--cleartop Remove all top 10 entries. --config file Use file as configuration file instead of using normal configuration file search functionality. --create Create database for interface specified with -i or --iface option. -d, --days Show traffic statistics on a daily basis for the last 30 days. --dbdir directory Use directory as database directory instead of using the directory specified in the configuration file or the hardcoded default if no configuration file is available. -D, --debug Show additional debug output. --delete Delete the database for the interface specified with -i or --iface and stop monitoring it. --enable, --disable Enable or disable updates for selected interface. Useful for interfaces that aren't always available, like ppp0. If the interface goes down it should be disabled in order to avoid errors. Add something like vnstat -r --disable -i ppp0 to the script that's executed when the interface goes down and vnstat --enable -i ppp0 to the up script. These two options aren't needed when the daemon is used. --exportdb Instead of showing the database with a formatted output, this output will dump the whole database in a plain text based architecture independent format. The output can be imported back using the --importdb option and can be used for moving a database from one host to another. See the --importdb documentation below for an example. Using the output for scripting is possible but the outputs of --xml and --json are likely to be more suitable. The dump uses ; as field delimiter. active;1 activity status interface;eth0 name for the interface nick;inet nick (if given) created;1023895272 creation date in Unix time updated;1065467100 when the database was updated totalrx;569605 all time total received MiB totaltx;2023708 all time total transmitted MiB currx;621673719 latest rx value in /proc curtx;981730184 latest tx value in /proc totalrxk;644 total rx KiB counter totaltxk;494 total tx KiB counter btime;1059414541 system boot time in Unix time Then follows 30 lines like the following d;0;1078696800;559;7433;68;557;1 where d = days, 0 = day number in database (0 is today), 1077314401 date in Unix time, 559 = rx MiB, 7433 = tx MiB, 68 = rx KiB, 557 = tx KiB and 1 tells that vnStat has filled this value and it is in use. m;0;1078092000;48649;139704;527;252;1 (x12) t;0;1078351200;5979;47155;362;525;1 (x10) h;0;1078699800;118265;516545 (x24) m = months, t = top 10 and h = hours, all other fields are in the same order as in days except hours that doesn't have a separate KiB value. For hours the forth and fifth fields have values in KiB. -h, --hours Show traffic statistics on a hourly basis for the last 24 hours. --importdb file Import a database from file which was previously exported using the --exportdb option. This can be used to transfer a database between different architectures and hosts, as the database is architecture dependent and not compatible between different architectures. First dump the database on one host, e.g. with vnstat -i ppp0 --exportdb >ppp0db.txt and then import the text file on a different host using vnstat -i ppp0 --importdb ppp0db.txt -i, --iface interface Select one specific interface and apply actions to only it. For queries, it is possible to merge the information of two or more interfaces using the interface1+interface2+... syntax. --iflist Show list of currently available interfaces. --json mode Show database content for selected interface or all interfaces in json format. All traffic values in the output are in KiB. An optional mode parameter can be used for limiting the output to only selected information. Everything is shown by default. Setting mode to 'h' will output only hours, 'd' days, 'm' months and 't' the top 10. This option can also be used in combination with -l, --live and -tr options without mode having any effect to the output. -l, --live mode Display current transfer rate for the selected interface in real time until interrupted. Statistics will be shown after interruption if the runtime was more than 10 seconds. An optional mode parameter can be used to select between the displaying of packets per second (mode 0) and transfer counters (mode 1) during execution. --style can also be used to affect the layout of the output. The output will be in json format if used in combination with --json option. --locale locale Use locale instead of using the locale setting specified in the configuration file or the system default if no configuration file is available. --longhelp Show complete options list. -m, --months Show traffic statistics on a monthly basis for the last 12 months. --nick nickname Set the selected interfaces nickname as an alias the will be displayed in queries. Usage of -u is required to save the change and the daemon may not be running during the set operation. --oneline Show traffic summary for selected interface using one line with a parseable format. The output contains 15 fields with ; used as field delimiter. The 1st field contains the version information of the output that will be changed in future versions of vnStat if the field structure changes. The following fields in order 2) interface name, 3) timestamp for today, 4) rx for today, 5) tx for today, 6) total for today, 7) average traffic rate for today, 8) timestamp for current month, 9) rx for current month, 10) tx for current month, 11) total for current month, 12) average traffic rate for today, 13) all time total rx, 14) all time total tx, 15) all time total traffic. An optional mode parameter can be used to force all fields to output in bytes without the unit itself shown. -q, --query Force database query mode. -r, --reset Reset the internal counters in the database for the selected interface. Use this if the interface goes down and back up, otherwise that interface will get some extra traffic to its database. Not needed when the daemon is used. --rebuildtotal Reset the total traffic counters and recount those using recorded months. -ru, --rateunit Swap the configured rate unit. If rate has been configured to be shown in bytes then rate will be shown in bits if this option is present. In the same way, if rate has been configured to be shown in bits then rate will be shown in bytes when this option is present. Alternatively 0 or 1 can be given as parameter for this option in order to select between bytes (0) and bits (1) regardless of the configuration file setting. --savemerged Write the end result of a database merge to the file mergeddb that can then be used as a new database if renamed. Top 10 traffic days isn't included in the merge and will start empty in the new database. The merge interface syntax is documented in -i, --iface option. -s, --short Use short output mode. This mode is also used if more than one database is available. --style number Modify the content and style of outputs. Set number to 0 for a more narrow output, 1 for enabling bar column, 2 for same as previous but with average traffic rate visible in summary and weekly outputs and 3 for enabling average traffic rate in all outputs where it is supported. 4 disables the use of terminal control characters in -l / --live mode. --sync Synchronize internal counters in the database with interface counters for the selected interface. Use this if the system is rebooted but interface counters aren't reset. Such can occur when suspend to ram/disk is used. Not needed when the daemon is used. --testkernel Test if the kernel boot time information always stays the same like it should or if it's shifting. -t, --top10 Show all time top 10 traffic days. -tr time Calculate how much traffic goes through the selected interface during the given time seconds. The time will be 5 seconds if a number parameter isn't specified. The output will be in json format if used in combination with --json option. However, in that case, the countdown before results isn't shown. -u, --update Update all enabled databases or only the one specified with -i parameter. Not supported when the daemon is running. -v, --version Show current version. -w, --weeks Show traffic for 7 days, current and previous week. --xml mode Show database content for selected interface or all interfaces in xml format. All traffic values in the output are in KiB. An optional mode parameter can be used for limiting the output to only selected information. Everything is shown by default. Setting mode to 'h' will output only hours, 'd' days, 'm' months and 't' the top 10. -?, --help Show a command option summary.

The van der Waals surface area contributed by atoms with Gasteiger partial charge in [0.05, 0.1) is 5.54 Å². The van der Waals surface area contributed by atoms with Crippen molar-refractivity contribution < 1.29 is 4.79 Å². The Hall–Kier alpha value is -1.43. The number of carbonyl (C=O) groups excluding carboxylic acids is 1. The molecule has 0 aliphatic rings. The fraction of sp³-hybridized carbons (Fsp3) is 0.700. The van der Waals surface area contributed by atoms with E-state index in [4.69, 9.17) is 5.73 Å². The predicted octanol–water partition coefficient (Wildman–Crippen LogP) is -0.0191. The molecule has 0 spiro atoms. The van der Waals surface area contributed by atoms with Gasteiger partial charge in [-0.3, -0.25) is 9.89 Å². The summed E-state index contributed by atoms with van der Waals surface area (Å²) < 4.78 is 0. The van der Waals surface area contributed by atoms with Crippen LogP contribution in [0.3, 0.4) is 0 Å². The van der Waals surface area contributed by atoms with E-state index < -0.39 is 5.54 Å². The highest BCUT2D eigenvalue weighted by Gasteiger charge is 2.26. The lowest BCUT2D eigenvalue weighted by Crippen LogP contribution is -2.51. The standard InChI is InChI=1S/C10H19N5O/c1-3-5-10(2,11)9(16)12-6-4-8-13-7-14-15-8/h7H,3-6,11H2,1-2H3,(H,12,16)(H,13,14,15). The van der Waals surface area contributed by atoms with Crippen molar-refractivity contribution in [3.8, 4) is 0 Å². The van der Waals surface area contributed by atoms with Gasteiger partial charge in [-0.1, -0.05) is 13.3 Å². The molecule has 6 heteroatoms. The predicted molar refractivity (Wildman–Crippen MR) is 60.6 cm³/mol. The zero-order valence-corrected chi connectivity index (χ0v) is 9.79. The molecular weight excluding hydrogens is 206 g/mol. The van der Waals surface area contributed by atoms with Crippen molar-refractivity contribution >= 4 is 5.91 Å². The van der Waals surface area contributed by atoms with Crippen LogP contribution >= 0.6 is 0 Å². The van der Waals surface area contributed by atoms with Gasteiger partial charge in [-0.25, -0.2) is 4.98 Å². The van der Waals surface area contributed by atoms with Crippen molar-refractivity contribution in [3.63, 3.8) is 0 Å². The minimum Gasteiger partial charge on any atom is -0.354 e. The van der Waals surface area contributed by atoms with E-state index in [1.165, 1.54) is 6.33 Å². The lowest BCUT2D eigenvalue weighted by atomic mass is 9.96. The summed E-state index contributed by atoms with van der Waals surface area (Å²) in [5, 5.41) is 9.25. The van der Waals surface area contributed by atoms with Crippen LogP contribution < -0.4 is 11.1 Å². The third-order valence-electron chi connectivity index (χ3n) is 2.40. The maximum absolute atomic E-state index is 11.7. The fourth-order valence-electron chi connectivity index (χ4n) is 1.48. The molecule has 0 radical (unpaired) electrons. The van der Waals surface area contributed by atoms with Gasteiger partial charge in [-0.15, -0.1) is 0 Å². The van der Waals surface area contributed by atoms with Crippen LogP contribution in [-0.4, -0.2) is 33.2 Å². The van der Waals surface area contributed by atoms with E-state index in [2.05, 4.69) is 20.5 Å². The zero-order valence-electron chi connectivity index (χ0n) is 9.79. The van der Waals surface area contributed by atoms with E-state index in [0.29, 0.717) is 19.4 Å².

/var/lib/vnstat/ This directory contains all databases the program uses. Files are named according to the monitored interfaces. A backup copy of each database is kept in a file starting with a . (dot character) and otherwise named according to the original file. /etc/vnstat.conf Config file that will be used unless $HOME/.vnstatrc exists. See vnstat.conf(5) for more information.